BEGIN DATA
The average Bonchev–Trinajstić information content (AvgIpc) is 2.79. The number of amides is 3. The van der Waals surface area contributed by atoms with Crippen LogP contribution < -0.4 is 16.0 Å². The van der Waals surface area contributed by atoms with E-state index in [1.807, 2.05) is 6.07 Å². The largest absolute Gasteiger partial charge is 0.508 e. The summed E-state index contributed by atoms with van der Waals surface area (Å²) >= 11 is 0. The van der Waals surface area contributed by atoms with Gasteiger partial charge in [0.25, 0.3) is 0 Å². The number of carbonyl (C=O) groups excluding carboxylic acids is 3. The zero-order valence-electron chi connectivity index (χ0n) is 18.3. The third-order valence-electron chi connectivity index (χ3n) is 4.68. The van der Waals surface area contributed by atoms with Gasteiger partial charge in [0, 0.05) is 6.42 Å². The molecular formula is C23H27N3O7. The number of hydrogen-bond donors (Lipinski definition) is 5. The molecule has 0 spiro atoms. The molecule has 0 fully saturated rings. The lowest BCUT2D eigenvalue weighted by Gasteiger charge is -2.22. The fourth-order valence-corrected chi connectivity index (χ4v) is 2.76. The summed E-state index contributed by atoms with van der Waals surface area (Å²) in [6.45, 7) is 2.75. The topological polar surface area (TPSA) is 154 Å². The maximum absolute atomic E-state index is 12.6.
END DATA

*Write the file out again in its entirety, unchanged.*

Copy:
The average Bonchev–Trinajstić information content (AvgIpc) is 2.79. The number of amides is 3. The van der Waals surface area contributed by atoms with Crippen LogP contribution < -0.4 is 16.0 Å². The van der Waals surface area contributed by atoms with E-state index in [1.807, 2.05) is 6.07 Å². The largest absolute Gasteiger partial charge is 0.508 e. The summed E-state index contributed by atoms with van der Waals surface area (Å²) >= 11 is 0. The van der Waals surface area contributed by atoms with Gasteiger partial charge in [0.25, 0.3) is 0 Å². The number of carbonyl (C=O) groups excluding carboxylic acids is 3. The zero-order valence-electron chi connectivity index (χ0n) is 18.3. The third-order valence-electron chi connectivity index (χ3n) is 4.68. The van der Waals surface area contributed by atoms with Gasteiger partial charge in [0, 0.05) is 6.42 Å². The molecular formula is C23H27N3O7. The number of hydrogen-bond donors (Lipinski definition) is 5. The molecule has 0 spiro atoms. The molecule has 0 fully saturated rings. The lowest BCUT2D eigenvalue weighted by Gasteiger charge is -2.22. The fourth-order valence-corrected chi connectivity index (χ4v) is 2.76. The summed E-state index contributed by atoms with van der Waals surface area (Å²) in [6.45, 7) is 2.75. The topological polar surface area (TPSA) is 154 Å². The maximum absolute atomic E-state index is 12.6.